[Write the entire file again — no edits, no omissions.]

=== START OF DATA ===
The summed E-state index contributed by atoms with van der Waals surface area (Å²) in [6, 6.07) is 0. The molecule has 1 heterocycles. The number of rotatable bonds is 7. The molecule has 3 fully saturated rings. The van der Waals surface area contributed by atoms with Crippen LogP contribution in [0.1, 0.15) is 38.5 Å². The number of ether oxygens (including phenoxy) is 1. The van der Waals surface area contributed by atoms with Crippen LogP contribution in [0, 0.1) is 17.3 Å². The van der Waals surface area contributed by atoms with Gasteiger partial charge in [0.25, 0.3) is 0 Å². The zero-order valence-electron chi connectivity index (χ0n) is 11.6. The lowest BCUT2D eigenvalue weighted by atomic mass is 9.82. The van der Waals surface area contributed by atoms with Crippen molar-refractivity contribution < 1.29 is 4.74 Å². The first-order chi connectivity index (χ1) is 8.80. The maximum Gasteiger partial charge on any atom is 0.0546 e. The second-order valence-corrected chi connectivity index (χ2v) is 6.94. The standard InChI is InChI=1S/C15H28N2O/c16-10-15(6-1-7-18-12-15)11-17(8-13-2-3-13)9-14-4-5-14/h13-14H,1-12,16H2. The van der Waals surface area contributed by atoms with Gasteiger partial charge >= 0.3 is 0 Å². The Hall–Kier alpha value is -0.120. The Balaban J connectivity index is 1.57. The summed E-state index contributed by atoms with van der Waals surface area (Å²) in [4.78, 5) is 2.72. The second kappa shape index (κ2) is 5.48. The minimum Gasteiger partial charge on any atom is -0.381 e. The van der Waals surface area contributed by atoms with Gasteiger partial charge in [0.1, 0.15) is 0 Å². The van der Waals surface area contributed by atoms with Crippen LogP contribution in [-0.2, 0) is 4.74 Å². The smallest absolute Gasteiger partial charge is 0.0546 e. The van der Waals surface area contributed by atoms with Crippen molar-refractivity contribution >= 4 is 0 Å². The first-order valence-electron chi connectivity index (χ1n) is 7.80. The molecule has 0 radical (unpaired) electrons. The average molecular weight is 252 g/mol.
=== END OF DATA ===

The summed E-state index contributed by atoms with van der Waals surface area (Å²) in [6, 6.07) is 0. The molecule has 1 heterocycles. The number of rotatable bonds is 7. The molecule has 3 fully saturated rings. The van der Waals surface area contributed by atoms with Crippen LogP contribution in [0.1, 0.15) is 38.5 Å². The number of ether oxygens (including phenoxy) is 1. The van der Waals surface area contributed by atoms with Crippen LogP contribution in [0, 0.1) is 17.3 Å². The van der Waals surface area contributed by atoms with Gasteiger partial charge in [0.25, 0.3) is 0 Å². The zero-order valence-electron chi connectivity index (χ0n) is 11.6. The lowest BCUT2D eigenvalue weighted by atomic mass is 9.82. The van der Waals surface area contributed by atoms with Crippen molar-refractivity contribution < 1.29 is 4.74 Å². The first-order chi connectivity index (χ1) is 8.80. The maximum Gasteiger partial charge on any atom is 0.0546 e. The second-order valence-corrected chi connectivity index (χ2v) is 6.94. The standard InChI is InChI=1S/C15H28N2O/c16-10-15(6-1-7-18-12-15)11-17(8-13-2-3-13)9-14-4-5-14/h13-14H,1-12,16H2. The van der Waals surface area contributed by atoms with Gasteiger partial charge >= 0.3 is 0 Å². The Hall–Kier alpha value is -0.120. The Balaban J connectivity index is 1.57. The summed E-state index contributed by atoms with van der Waals surface area (Å²) in [4.78, 5) is 2.72. The second kappa shape index (κ2) is 5.48. The minimum Gasteiger partial charge on any atom is -0.381 e. The van der Waals surface area contributed by atoms with Gasteiger partial charge in [0.1, 0.15) is 0 Å². The van der Waals surface area contributed by atoms with Crippen LogP contribution in [-0.2, 0) is 4.74 Å². The smallest absolute Gasteiger partial charge is 0.0546 e. The van der Waals surface area contributed by atoms with Crippen molar-refractivity contribution >= 4 is 0 Å². The first-order valence-electron chi connectivity index (χ1n) is 7.80. The molecule has 0 radical (unpaired) electrons. The average molecular weight is 252 g/mol.